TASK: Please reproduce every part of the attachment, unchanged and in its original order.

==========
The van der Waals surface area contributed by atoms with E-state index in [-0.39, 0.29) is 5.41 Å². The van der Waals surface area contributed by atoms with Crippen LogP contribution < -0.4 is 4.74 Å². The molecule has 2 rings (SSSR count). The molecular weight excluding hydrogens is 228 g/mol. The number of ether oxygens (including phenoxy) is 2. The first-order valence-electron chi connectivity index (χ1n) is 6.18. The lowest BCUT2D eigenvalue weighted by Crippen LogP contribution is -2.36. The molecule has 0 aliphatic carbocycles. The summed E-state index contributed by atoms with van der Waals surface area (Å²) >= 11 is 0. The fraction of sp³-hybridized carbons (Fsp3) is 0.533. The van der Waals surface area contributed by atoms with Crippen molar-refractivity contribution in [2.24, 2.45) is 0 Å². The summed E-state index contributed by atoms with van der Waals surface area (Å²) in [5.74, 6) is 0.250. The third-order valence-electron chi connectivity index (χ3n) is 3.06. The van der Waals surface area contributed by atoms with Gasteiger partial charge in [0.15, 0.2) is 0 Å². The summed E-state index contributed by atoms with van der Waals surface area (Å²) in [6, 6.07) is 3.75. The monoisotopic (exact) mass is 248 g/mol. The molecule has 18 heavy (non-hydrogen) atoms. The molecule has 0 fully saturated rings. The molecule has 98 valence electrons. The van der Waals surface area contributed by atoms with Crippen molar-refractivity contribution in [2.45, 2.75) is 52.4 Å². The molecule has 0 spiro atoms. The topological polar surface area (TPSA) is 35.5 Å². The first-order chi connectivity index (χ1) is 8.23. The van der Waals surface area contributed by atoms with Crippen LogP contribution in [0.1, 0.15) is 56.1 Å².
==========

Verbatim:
The van der Waals surface area contributed by atoms with E-state index in [-0.39, 0.29) is 5.41 Å². The van der Waals surface area contributed by atoms with Crippen LogP contribution < -0.4 is 4.74 Å². The molecule has 2 rings (SSSR count). The molecular weight excluding hydrogens is 228 g/mol. The number of ether oxygens (including phenoxy) is 2. The first-order valence-electron chi connectivity index (χ1n) is 6.18. The lowest BCUT2D eigenvalue weighted by Crippen LogP contribution is -2.36. The molecule has 0 aliphatic carbocycles. The summed E-state index contributed by atoms with van der Waals surface area (Å²) >= 11 is 0. The fraction of sp³-hybridized carbons (Fsp3) is 0.533. The van der Waals surface area contributed by atoms with Crippen molar-refractivity contribution in [2.24, 2.45) is 0 Å². The summed E-state index contributed by atoms with van der Waals surface area (Å²) in [5.74, 6) is 0.250. The third-order valence-electron chi connectivity index (χ3n) is 3.06. The van der Waals surface area contributed by atoms with Gasteiger partial charge in [0.15, 0.2) is 0 Å². The summed E-state index contributed by atoms with van der Waals surface area (Å²) in [6, 6.07) is 3.75. The monoisotopic (exact) mass is 248 g/mol. The molecule has 18 heavy (non-hydrogen) atoms. The molecule has 0 fully saturated rings. The molecule has 98 valence electrons. The van der Waals surface area contributed by atoms with Crippen molar-refractivity contribution in [2.45, 2.75) is 52.4 Å². The molecule has 0 spiro atoms. The topological polar surface area (TPSA) is 35.5 Å². The first-order chi connectivity index (χ1) is 8.23. The van der Waals surface area contributed by atoms with Crippen LogP contribution in [0.1, 0.15) is 56.1 Å².